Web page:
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<< toiukotodesune | toiumonodehanai; toiumonodemonai >>

というもの [というもの] (toiumono)
    Meaning: that thing called
    Example: There is something called the Komodo Dragon.
    JLPT Level: 2
    Category: grammar
    Author: dc

  [ Edit This Grammar Entry ]

  Notes:  
*This expression is meant to emphasize the speaker's criticism or judgement. See example #, #, and #.

*Be careful with というもの because という by itself or with other pieces of grammar, such as ということ, have COMPLETELY different uses and meanings. It's difficult to offer a good English translation of this grammar other than "what's called," and some of the below examples may be for the wrong grammar.

FORMATION:
V(plain form) + というもの(だ)
なA・N + というもの(だ)
 
(rubyhatchet)

[ Add Note(s) ]
  Examples:  
Note: visit WWWJDIC to lookup any unknown words found in the example(s)...
Alternatively, view this page on Rikai.com

ex #377   これこそ「無法外人」というものでしょう。 
Isn't this specifically that thing called illegal immigrant?  
 [edit]  
(Amatuka)
ex #3453   あなたが彼に援助を求めても、無駄というものだ。  
It's no use your begging him for help.  
 [edit]  
(dbx)
ex #3454   あなたが彼に援助を求めても無駄 というものです。  
It's no use your begging him for help.  
 [edit]  
(dbx)
ex #3455   ある時代の特徴となる流行の顔と撫というものが、常に存在した。  
There have always been fashionable faces and expressions which marked an epoch.  
 [edit]  
(dbx)
ex #3456   あんたは忍耐というものを知っているのか。  
What do you know about patience?  
 [edit]  
(dbx)
ex #3457   いわゆる『観念連想』というものがなければ、考える事ができない。  
There is no thinking without what is called `association of ideas.'  
 [edit]  
(dbx)
ex #3458   この品物はどこにでもあるというものではない。  
You can't find this article everywhere.  
 [edit]  
(dbx)
ex #3459   これがいわゆる「天ぷら」というものです。 
This is so called tempura  
 [edit]  
(dbx)
ex #3460   これが速記術というものだ。  
This is shorthand writing.  
 [edit]  
(dbx)
ex #3461   これが速記術というもので、こうすれば話す人に付いて行けるのです。  
This is shorthand writing, by means of which we can keep up with the talker.  
 [edit]  
(dbx)
ex #3462   これは、すでに教科書に書かれている結果が得られるようにお膳立てをするというものだった。 
This was to arrange things so that I obtained the result already written in the textbooks.  
 [edit]  
(dbx)
ex #3463   これ以上待つのはそれこそ時間の浪費というものだ。  
It's an absolute waste of time to wait any longer.  
 [edit]  
(dbx)
ex #3464   そいつは衰退のレトリックというものだ。  
This person is the rhetoric of failure.  
 [edit]  
(dbx)
ex #6233   人から言われたことだけをする。自分から行動を起こさない。それは無気力というものだ。 
Doing only what other people say. Not taking action on your own. That is what's called lethargy.  
 [edit]  
(rubyhatchet)
ex #6234   本当に困ったときにこそ助け合うのが友達というものだ。 
Someone who will surely help you out in troubled times is what's called a friend.  
 [edit]  
(rubyhatchet)
ex #6235   人のことを考えないで、自分の都合だけで行動する彼女のやり方、あれはまさに自分勝手というものだ。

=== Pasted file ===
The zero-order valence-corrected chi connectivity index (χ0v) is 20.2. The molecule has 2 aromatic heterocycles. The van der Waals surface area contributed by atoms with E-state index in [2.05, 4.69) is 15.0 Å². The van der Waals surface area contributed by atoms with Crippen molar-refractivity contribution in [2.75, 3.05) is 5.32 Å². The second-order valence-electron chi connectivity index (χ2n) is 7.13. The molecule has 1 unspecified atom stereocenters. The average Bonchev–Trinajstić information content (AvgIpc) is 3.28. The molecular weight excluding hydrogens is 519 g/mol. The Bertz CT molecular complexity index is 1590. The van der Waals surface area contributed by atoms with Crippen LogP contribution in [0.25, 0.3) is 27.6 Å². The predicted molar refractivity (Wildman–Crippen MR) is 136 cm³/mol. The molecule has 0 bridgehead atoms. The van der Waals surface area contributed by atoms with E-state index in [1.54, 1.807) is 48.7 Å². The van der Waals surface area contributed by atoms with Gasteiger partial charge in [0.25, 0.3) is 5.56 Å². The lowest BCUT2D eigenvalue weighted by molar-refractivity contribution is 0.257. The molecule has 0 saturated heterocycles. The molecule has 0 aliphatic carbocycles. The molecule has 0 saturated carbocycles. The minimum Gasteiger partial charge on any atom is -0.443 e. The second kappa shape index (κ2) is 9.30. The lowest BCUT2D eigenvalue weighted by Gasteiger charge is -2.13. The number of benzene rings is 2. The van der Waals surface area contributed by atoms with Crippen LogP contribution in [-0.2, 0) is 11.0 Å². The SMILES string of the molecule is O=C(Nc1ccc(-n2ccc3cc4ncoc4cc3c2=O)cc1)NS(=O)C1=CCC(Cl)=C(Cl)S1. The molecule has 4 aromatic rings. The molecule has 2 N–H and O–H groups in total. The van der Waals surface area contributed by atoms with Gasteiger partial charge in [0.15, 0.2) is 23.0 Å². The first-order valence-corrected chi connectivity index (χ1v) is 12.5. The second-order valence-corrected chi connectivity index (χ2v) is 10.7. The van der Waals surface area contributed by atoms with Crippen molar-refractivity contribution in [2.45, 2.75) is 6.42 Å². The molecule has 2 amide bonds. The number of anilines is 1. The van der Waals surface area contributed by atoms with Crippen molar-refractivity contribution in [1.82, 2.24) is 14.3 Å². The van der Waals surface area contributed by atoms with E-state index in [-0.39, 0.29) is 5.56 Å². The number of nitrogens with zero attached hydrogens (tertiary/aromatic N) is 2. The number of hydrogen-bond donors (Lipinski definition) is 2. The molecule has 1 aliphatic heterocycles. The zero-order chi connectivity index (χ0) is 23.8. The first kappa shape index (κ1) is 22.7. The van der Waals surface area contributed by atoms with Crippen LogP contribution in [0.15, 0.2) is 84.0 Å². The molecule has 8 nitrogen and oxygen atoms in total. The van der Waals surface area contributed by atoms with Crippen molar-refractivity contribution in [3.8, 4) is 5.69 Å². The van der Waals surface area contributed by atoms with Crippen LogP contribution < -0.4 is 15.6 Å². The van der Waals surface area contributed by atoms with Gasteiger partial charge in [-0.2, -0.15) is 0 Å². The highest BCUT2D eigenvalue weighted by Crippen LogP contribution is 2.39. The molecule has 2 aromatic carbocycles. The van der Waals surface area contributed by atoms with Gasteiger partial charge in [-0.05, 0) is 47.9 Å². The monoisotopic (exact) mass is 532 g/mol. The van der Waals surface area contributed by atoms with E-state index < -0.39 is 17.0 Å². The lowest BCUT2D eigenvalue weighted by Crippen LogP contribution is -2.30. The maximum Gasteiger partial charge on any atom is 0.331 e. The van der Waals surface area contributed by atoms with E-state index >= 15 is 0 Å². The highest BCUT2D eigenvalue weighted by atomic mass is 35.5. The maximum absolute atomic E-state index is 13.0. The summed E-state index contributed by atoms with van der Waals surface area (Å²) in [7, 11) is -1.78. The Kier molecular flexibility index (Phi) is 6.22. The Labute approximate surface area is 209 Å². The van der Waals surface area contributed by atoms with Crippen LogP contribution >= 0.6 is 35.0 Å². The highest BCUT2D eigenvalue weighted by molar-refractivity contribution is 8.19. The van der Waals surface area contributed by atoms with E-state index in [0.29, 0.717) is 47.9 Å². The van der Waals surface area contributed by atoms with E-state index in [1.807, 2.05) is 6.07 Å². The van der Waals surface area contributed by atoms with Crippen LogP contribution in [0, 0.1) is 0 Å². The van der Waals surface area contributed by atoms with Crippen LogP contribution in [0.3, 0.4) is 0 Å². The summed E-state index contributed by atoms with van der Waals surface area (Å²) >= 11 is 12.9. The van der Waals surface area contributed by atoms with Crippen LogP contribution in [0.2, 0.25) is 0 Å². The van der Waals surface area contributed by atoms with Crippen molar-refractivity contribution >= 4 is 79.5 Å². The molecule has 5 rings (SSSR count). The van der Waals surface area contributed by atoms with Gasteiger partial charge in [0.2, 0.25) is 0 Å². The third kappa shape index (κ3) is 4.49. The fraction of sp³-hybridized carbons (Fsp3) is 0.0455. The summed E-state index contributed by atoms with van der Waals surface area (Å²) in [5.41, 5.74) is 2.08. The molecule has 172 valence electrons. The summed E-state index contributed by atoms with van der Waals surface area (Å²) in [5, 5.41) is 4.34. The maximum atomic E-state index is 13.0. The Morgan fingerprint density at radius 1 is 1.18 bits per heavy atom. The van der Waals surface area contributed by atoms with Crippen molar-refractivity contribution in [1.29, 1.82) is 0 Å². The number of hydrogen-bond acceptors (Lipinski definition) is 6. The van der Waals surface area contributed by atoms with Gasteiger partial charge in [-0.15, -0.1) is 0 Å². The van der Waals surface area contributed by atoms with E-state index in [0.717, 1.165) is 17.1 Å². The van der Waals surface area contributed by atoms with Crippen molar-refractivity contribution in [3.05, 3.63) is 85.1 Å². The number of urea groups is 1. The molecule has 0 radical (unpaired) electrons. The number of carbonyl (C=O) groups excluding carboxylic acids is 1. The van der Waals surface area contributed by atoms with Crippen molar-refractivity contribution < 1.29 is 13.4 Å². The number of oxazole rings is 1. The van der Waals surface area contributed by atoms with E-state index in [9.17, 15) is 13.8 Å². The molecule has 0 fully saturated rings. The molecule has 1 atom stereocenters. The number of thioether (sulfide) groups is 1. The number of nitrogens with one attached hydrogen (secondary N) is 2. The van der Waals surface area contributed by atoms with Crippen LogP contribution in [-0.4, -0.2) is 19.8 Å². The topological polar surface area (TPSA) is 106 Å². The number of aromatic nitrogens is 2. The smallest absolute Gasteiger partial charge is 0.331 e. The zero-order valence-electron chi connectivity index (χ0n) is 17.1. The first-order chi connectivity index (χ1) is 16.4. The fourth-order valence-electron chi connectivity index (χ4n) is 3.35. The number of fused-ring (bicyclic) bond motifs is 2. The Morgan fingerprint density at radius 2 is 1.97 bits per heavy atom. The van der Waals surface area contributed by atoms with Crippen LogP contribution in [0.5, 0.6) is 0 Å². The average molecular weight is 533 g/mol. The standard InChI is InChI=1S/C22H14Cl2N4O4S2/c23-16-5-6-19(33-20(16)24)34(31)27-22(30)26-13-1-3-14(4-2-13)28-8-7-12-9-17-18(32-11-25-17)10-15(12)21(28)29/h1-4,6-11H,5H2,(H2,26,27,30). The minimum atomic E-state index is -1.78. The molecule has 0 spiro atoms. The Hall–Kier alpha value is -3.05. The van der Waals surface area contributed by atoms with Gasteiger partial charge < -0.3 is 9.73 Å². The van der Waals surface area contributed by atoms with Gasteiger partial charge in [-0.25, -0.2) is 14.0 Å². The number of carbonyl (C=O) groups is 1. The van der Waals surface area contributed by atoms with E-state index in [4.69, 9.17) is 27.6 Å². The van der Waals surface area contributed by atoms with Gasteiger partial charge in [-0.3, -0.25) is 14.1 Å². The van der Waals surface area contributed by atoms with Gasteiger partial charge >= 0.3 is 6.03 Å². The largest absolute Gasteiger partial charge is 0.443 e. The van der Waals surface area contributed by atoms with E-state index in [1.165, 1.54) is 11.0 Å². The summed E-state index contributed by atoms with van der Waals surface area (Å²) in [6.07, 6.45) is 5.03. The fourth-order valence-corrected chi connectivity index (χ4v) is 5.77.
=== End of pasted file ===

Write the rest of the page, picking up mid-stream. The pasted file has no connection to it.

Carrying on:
A woman whose habit is not thinking about others and acting in her own interests is what's called self-centered.  
 [edit]  
(rubyhatchet)
ex #8564   全部ものを集めていたことは欲張りというものだ。 
collect all the stuff that is not to say greedy.  
 [edit]  
(belajar)

Help JGram by picking and editing examples!!
  See Also:  
  • masani    (toiumono(da) is close to masani, which means "surely; certainly; correctly.") [rubyhatchet]
[ Add a See Also ]
  Comments:  
AmatukaPretty much the same as 'toiukoto' 
AmatukaI have to admit to being slightly dubious of my translation on this one. 
halxMy textbook says: それが当り前と言う話者の主張や感想を表す 
PaulODo 〜というものではない 〜というものでもない need their own separate entry ...?

BTW "Komodo" not "Kimodo"
 
bamboo4In #, "illegal immigration" should be "illegal immigrant."
 
PaulO"What know you of patience?"

should really be:

"What do you know about patience?"
 
KyleGoetz"What know you of patience" and "What do you know about patience" are the same meaning. The first just sounds more poetic.

Also, there seems to be two grammar points being discussed here. One is というもの (I believe Japanese manuals of style say to use hiragana and not kanji for いう in this expression) as a literal "the thing called __" as in "What do you know of (the concept of) patience?"

The other grammar point is the abstract というもの that this article here does a terrible (or, rather, nonexistant job explaining). I honestly don't know how to use this, but halx's textbook gives a good explanation, it seems. To depict the expected feelings and claims of the speaker.

So yeah, two things here: one literally means "the thing called," while the other doesn't have a meaning but only a subtle nuance. It's sort of like teaching that "node" and "kara" are the same, when one emphasizes personal acceptance of guilt (among other things), while the other has no such connotation.

I suggest that someone with the requisite skills split this off into the two grammar points I've discussed, because otherwise, people reading this may not realize that they're actually two separate usages. This is important to know, and I only know because I've studied this briefly (but not enough to actually unerstand it), so I'm aware of the distinction and important usage of what I'm calling the "abstract というもの."
 
tholinA good translation of the 2nd form is "it's obvious that".
e.g. これ以上待つのはそれこそ時間の浪費というものだ。could be translated as "It's _obviously_ a waste of time to wait any longer than this.
 

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